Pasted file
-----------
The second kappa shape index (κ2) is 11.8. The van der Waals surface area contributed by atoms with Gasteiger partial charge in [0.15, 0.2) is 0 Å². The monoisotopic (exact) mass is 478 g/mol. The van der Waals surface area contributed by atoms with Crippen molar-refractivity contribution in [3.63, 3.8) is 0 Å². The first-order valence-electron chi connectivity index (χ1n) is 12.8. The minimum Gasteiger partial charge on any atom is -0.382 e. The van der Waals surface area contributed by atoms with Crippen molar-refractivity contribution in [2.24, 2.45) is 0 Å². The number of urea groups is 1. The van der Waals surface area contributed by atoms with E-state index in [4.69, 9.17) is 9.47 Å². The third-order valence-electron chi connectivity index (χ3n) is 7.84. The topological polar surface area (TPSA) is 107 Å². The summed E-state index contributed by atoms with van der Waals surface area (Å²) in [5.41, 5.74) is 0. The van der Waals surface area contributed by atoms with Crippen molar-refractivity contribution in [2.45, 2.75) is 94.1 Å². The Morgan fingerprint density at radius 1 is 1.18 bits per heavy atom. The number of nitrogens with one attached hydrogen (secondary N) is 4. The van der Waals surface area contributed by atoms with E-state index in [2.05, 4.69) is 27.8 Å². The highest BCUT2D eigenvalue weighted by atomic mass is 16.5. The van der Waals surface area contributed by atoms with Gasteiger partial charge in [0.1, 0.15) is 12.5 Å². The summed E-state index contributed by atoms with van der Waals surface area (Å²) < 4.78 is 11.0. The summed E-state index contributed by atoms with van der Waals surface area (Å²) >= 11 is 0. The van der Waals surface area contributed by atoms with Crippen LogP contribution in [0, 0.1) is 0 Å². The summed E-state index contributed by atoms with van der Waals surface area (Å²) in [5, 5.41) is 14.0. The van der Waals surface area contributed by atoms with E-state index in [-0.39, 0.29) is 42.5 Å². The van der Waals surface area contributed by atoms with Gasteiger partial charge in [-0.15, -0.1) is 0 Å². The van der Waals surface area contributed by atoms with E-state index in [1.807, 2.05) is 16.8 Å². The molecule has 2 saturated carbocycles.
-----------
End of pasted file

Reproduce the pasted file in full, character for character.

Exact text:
The second kappa shape index (κ2) is 11.8. The van der Waals surface area contributed by atoms with Gasteiger partial charge in [0.15, 0.2) is 0 Å². The monoisotopic (exact) mass is 478 g/mol. The van der Waals surface area contributed by atoms with Crippen molar-refractivity contribution in [3.63, 3.8) is 0 Å². The first-order valence-electron chi connectivity index (χ1n) is 12.8. The minimum Gasteiger partial charge on any atom is -0.382 e. The van der Waals surface area contributed by atoms with Crippen molar-refractivity contribution in [2.24, 2.45) is 0 Å². The number of urea groups is 1. The van der Waals surface area contributed by atoms with E-state index in [4.69, 9.17) is 9.47 Å². The third-order valence-electron chi connectivity index (χ3n) is 7.84. The topological polar surface area (TPSA) is 107 Å². The summed E-state index contributed by atoms with van der Waals surface area (Å²) in [5.41, 5.74) is 0. The van der Waals surface area contributed by atoms with Crippen molar-refractivity contribution in [2.45, 2.75) is 94.1 Å². The Morgan fingerprint density at radius 1 is 1.18 bits per heavy atom. The number of nitrogens with one attached hydrogen (secondary N) is 4. The van der Waals surface area contributed by atoms with E-state index in [2.05, 4.69) is 27.8 Å². The highest BCUT2D eigenvalue weighted by atomic mass is 16.5. The van der Waals surface area contributed by atoms with Gasteiger partial charge in [0.1, 0.15) is 12.5 Å². The summed E-state index contributed by atoms with van der Waals surface area (Å²) < 4.78 is 11.0. The summed E-state index contributed by atoms with van der Waals surface area (Å²) >= 11 is 0. The van der Waals surface area contributed by atoms with Crippen LogP contribution in [0, 0.1) is 0 Å². The summed E-state index contributed by atoms with van der Waals surface area (Å²) in [5, 5.41) is 14.0. The van der Waals surface area contributed by atoms with E-state index in [-0.39, 0.29) is 42.5 Å². The van der Waals surface area contributed by atoms with Gasteiger partial charge in [-0.15, -0.1) is 0 Å². The van der Waals surface area contributed by atoms with E-state index in [1.807, 2.05) is 16.8 Å². The molecule has 2 saturated carbocycles.